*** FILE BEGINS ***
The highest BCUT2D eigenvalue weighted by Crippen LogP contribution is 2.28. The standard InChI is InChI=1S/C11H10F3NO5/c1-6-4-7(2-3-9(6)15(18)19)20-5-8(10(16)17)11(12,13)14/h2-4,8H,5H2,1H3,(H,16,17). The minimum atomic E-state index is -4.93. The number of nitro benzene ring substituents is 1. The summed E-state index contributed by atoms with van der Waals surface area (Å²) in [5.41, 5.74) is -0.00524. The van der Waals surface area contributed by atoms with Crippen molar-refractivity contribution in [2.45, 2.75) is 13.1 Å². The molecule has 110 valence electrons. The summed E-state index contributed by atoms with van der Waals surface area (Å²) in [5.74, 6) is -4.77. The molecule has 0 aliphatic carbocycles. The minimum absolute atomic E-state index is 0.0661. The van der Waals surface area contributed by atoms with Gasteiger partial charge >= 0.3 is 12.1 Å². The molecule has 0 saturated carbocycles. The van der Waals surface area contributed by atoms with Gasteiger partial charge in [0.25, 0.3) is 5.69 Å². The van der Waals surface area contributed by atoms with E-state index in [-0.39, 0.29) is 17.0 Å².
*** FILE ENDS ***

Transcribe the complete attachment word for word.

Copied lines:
The highest BCUT2D eigenvalue weighted by Crippen LogP contribution is 2.28. The standard InChI is InChI=1S/C11H10F3NO5/c1-6-4-7(2-3-9(6)15(18)19)20-5-8(10(16)17)11(12,13)14/h2-4,8H,5H2,1H3,(H,16,17). The minimum atomic E-state index is -4.93. The number of nitro benzene ring substituents is 1. The summed E-state index contributed by atoms with van der Waals surface area (Å²) in [5.41, 5.74) is -0.00524. The van der Waals surface area contributed by atoms with Crippen molar-refractivity contribution in [2.45, 2.75) is 13.1 Å². The molecule has 110 valence electrons. The summed E-state index contributed by atoms with van der Waals surface area (Å²) in [5.74, 6) is -4.77. The molecule has 0 aliphatic carbocycles. The minimum absolute atomic E-state index is 0.0661. The van der Waals surface area contributed by atoms with Gasteiger partial charge >= 0.3 is 12.1 Å². The molecule has 0 saturated carbocycles. The van der Waals surface area contributed by atoms with Gasteiger partial charge in [0.25, 0.3) is 5.69 Å². The van der Waals surface area contributed by atoms with E-state index in [-0.39, 0.29) is 17.0 Å².